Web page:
For the first time since 2008, the City of Farmersville has added a position to city staff.
At its July 27 meeting, the Farmersville City Council lifted the hiring freeze that has been in effect since the housing market collapse.
“A hiring freeze has been in effect for the past several years and in order for the position to be filled, council must authorize moving ahead [with lifting the hiring freeze],” said Interim City Manager Mario Krstic.
The position had already been budgeted for as part of the City’s $32 million budget for fiscal year 2015-16, which was approved earlier this month. Krstic forecasted the need for a Public Works position over a year ago stating the Waste Water Treatment Plant would require additional operators and operators with more training. Instead, Farmersville is seeking a Maintenance 1 worker to rotate between various sites and duties throughout the City.
During budget hearings in June, Mayor Greg Gomez credited the City’s improving financial situation to the City filling a vacant position when it hired Finance Director Steven Huntley in October 2013.
Since 2008, the only hiring the City has done was to fill vacant positions or to keep staffing levels in specific departments to remain in compliance with State and Federal grant requirements. The most recent example would be the hiring of a full-time fire chief and fire lieutenant last April. However, both of those positions were funded through a SAFER (Staffing for Adequate Fire and Emergency Response) grant through FEMA and the Office of Homeland Security. The $453,294 grant will fund the salaries of the two positions for three years, giving the City an opportunity to grow revenues to retain the positions through the General Fund after the grant runs out. After being sworn-in on Feb. 28, 2014, John Crivello became the first fire chief in the City’s history. Since incorporating as a city in 1960, Farmersville’s police chief has served as both the fire and police chief.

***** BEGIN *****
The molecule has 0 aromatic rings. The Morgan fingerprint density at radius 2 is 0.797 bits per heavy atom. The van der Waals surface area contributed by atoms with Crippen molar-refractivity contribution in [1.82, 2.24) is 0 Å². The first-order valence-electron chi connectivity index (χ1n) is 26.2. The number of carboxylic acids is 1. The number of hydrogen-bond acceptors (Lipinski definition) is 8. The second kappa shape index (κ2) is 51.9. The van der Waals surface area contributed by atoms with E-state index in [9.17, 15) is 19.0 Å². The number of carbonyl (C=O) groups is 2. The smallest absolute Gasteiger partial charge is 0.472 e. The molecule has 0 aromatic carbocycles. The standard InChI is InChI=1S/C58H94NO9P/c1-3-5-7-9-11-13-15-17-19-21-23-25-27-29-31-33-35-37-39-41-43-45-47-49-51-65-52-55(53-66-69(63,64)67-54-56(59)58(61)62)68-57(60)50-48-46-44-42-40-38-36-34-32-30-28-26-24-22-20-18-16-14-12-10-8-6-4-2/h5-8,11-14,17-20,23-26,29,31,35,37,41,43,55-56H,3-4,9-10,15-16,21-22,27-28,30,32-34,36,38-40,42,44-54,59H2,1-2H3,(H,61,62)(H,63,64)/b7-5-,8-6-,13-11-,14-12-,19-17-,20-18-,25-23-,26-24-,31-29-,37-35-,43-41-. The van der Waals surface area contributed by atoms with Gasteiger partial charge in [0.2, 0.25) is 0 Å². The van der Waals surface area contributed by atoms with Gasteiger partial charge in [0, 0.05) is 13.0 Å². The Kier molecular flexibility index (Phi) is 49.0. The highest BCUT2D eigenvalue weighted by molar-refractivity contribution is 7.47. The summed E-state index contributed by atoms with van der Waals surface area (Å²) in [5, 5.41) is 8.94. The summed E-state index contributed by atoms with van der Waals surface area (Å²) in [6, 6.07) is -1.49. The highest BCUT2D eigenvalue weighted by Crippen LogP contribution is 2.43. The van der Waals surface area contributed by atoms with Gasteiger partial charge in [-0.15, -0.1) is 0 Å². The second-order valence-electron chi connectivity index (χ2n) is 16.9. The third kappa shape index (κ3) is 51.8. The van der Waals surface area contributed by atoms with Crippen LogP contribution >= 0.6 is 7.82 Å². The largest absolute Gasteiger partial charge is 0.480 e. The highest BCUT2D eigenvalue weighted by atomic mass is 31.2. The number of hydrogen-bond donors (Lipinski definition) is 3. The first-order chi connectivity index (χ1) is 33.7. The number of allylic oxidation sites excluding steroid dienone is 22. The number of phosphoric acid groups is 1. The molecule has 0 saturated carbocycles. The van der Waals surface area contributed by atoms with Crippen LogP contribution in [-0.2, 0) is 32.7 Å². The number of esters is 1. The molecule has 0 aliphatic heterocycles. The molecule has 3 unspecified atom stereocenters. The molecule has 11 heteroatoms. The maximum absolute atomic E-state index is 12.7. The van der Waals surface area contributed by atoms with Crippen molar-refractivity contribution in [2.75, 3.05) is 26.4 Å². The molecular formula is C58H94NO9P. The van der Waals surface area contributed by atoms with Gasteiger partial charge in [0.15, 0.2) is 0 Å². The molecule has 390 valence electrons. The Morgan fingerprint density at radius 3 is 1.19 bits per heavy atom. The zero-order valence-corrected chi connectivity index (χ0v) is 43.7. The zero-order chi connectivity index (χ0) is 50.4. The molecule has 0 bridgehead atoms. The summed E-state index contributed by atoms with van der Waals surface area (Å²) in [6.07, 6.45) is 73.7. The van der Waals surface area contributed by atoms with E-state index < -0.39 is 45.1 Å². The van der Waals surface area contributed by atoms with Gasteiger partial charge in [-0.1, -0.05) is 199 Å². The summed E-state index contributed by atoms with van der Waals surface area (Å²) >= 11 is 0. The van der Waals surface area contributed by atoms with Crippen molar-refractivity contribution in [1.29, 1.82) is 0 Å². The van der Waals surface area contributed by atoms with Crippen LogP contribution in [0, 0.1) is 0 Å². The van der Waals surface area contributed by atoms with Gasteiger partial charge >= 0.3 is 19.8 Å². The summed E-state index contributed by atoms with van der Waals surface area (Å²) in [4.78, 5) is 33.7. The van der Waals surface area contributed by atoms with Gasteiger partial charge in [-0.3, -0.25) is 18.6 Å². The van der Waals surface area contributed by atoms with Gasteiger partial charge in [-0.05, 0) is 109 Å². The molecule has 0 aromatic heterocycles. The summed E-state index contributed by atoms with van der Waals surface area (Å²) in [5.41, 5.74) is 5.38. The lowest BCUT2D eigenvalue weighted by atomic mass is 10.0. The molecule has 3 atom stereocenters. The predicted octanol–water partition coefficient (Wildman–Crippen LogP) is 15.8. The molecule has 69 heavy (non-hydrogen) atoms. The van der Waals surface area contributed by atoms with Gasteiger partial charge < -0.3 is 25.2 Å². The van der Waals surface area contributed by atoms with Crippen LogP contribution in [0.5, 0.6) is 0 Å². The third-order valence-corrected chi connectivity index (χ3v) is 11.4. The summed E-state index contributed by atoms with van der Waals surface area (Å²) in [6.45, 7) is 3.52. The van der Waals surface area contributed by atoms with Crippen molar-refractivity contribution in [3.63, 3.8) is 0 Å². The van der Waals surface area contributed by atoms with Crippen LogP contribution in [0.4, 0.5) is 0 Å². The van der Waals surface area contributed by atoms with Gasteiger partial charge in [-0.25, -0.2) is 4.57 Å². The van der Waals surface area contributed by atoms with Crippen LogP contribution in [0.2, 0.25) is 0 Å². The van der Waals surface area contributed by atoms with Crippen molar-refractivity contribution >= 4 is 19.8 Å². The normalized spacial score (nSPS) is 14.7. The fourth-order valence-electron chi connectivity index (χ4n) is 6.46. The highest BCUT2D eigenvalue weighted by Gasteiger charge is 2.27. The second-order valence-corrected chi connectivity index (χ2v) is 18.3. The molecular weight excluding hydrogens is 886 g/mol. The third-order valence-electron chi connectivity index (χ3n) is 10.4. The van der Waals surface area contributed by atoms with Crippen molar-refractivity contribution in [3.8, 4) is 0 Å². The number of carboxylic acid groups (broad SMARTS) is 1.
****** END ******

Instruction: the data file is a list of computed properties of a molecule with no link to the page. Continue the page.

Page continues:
The new Public Works position now remains the only vacant seat at City Hall. That distinction was previously held by the city manager, which had been vacant for two years before the hiring of John Jansons in June. City officials are hopeful next year’s budget will be even better with Jansons 10 years of experience in economic development. Prior to being hired by Farmersville, Jansons served five years as Director of the Department of Economic Development for the City of Hemet, a city of 81,000 people southeast of Riverside in Southern California.
With the hiring of Jansons, Mario Krstic will return to his role as the Farmersville Police Chief. Krstic has served as interim city manager since the retirement of former City Manager Renee Miller in May 2013.